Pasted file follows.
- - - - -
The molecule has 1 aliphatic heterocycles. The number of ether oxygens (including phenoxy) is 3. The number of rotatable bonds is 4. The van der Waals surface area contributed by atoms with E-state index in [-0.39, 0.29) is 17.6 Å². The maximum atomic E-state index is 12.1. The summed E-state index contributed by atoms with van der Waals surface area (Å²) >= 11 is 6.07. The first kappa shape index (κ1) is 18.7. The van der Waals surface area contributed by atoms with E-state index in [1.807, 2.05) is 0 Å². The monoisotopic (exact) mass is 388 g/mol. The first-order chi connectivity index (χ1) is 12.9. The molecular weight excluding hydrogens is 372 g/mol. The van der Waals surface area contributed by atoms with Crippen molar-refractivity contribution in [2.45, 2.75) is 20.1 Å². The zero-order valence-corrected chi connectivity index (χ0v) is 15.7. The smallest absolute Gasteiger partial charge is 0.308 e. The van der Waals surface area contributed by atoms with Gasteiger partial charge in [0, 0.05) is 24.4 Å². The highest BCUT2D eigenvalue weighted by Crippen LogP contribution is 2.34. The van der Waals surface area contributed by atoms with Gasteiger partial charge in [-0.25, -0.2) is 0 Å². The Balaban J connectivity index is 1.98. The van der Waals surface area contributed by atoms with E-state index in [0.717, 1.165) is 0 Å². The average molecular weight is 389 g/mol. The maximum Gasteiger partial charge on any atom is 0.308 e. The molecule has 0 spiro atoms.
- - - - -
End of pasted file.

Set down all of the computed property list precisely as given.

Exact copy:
The molecule has 1 aliphatic heterocycles. The number of ether oxygens (including phenoxy) is 3. The number of rotatable bonds is 4. The van der Waals surface area contributed by atoms with E-state index in [-0.39, 0.29) is 17.6 Å². The maximum atomic E-state index is 12.1. The summed E-state index contributed by atoms with van der Waals surface area (Å²) >= 11 is 6.07. The first kappa shape index (κ1) is 18.7. The van der Waals surface area contributed by atoms with E-state index in [1.807, 2.05) is 0 Å². The monoisotopic (exact) mass is 388 g/mol. The first-order chi connectivity index (χ1) is 12.9. The molecular weight excluding hydrogens is 372 g/mol. The van der Waals surface area contributed by atoms with Crippen molar-refractivity contribution in [2.45, 2.75) is 20.1 Å². The zero-order valence-corrected chi connectivity index (χ0v) is 15.7. The smallest absolute Gasteiger partial charge is 0.308 e. The van der Waals surface area contributed by atoms with Gasteiger partial charge in [0, 0.05) is 24.4 Å². The highest BCUT2D eigenvalue weighted by Crippen LogP contribution is 2.34. The van der Waals surface area contributed by atoms with Gasteiger partial charge in [-0.25, -0.2) is 0 Å². The Balaban J connectivity index is 1.98. The van der Waals surface area contributed by atoms with E-state index in [0.717, 1.165) is 0 Å². The average molecular weight is 389 g/mol. The maximum Gasteiger partial charge on any atom is 0.308 e. The molecule has 0 spiro atoms.